The classical performer has sold over 150 million records worldwide and is considered to be among the world’s finest singers. Last week, Bocelli performed festive carols in an abandoned cave as part of his Silent Night: A Christmas Prayer concert, which was streamed on Facebook Live. His rise to international acclaim was assisted by fellow Italian operatic tenor Pavarotti, who hand-picked him from a number of other talented singers. 

Despite his undeniable vocal talent, Bocelli’s upbringing seemed unlikely to predict his future success as a classical performer. 

His father, who sold agricultural machinery in Tuscany, was said to have “absolutely hated the opera” and considered it “boring”.

Bocelli explained: “For him, it was an old thing for old people.”

Although his father was less than impressed by the genre, he later confessed that he “was very proud” of the star. 

Bocelli studied law at the University of Pisa and performed at nightclubs and piano bars in the evenings to support his academic pursuit.

His vocal talent was first-recognised back in 1992, when auditions were held to find a sensational tenor to perform on the song Miserere.

Zucchero Fornaciari, a musician who was dubbed “the father of Italian blues”, wrote the track and was on the lookout for someone to sing alongside him.

Fornaciari wanted Pavarotti to sing alongside him but after the classical legend heard Bocelli’s audition tape he was taken aback.

JUST IN: Andrea Bocelli confessed ‘hatred for speaking’ amid Christmas concert

In 2015, Bocelli told The Telegraph: “Pavarotti loved me.

“He called me [to perform] at his wedding and his wife called me again for his funeral.”

Bocelli described Pavarotti as “an exceptional artist and a dear friend” during an interview with the Arabic publication Alghad in 2017.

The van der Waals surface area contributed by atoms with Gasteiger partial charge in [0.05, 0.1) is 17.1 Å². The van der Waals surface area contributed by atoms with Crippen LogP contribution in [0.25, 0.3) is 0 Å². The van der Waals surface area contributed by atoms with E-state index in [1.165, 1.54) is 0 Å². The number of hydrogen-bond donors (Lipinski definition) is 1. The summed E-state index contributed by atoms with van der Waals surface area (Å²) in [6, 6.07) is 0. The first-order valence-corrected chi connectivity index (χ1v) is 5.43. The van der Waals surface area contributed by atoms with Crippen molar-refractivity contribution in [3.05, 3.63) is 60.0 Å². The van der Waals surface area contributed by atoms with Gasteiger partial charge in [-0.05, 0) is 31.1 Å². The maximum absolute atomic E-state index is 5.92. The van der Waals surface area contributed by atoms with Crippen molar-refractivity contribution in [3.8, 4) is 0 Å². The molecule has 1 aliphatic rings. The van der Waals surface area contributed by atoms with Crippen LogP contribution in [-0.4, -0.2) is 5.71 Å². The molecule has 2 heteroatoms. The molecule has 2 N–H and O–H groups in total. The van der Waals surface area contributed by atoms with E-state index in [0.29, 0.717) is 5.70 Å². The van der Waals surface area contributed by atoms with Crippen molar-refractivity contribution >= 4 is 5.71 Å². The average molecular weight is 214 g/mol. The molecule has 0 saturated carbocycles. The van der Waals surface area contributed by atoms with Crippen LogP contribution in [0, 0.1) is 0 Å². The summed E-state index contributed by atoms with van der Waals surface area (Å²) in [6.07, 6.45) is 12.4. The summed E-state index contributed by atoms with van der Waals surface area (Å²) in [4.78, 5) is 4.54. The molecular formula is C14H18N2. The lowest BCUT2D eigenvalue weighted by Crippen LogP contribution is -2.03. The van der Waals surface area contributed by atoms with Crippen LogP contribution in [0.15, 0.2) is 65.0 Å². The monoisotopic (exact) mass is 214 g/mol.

He recalled being “deeply upset” by the singer’s death from pancreatic cancer in 2007 despite “expecting it”.

READ MORE: Andrea Bocelli sings Ave Maria in beautiful music video – WATCH

Bocelli said he was “deeply grateful” for how “very kind” Pavarotti was to him and how he helped to advance his career.

He said: “Even though he left us ten years ago, his voice is always alive in everyone’s heart including mine.

“I have had the privilege of knowing him and sharing many memories with him, and each one of them is just as strong and alive today.”

Among Bocelli’s countless achievements is a Guinness World Record for simultaneously holding the top three spots on the Billboard Classical chart in 1999.

Despite disliking the label, he is considered to be a “crossover artist” as he has performed alongside a number of pop stars including Ariana Grande.

Celine Dion, who duetted with him in 1998, once said: “If God had a singing voice he would sound like Andrea Bocelli.” 

Hollywood star Elizabeth Taylor also revealed that his voice brought her out in “golden goosebumps”.

But Bocelli felt he remained in the shadow of his late mentor, which was something that he considered to be an honour.

He said: “Pavarotti remains one of the century’s most beautiful voices; a beacon to follow in his trace, for anyone who wants to approach the repertoire Big Luciano had sung.”


Please enter your comment!
Please enter your name here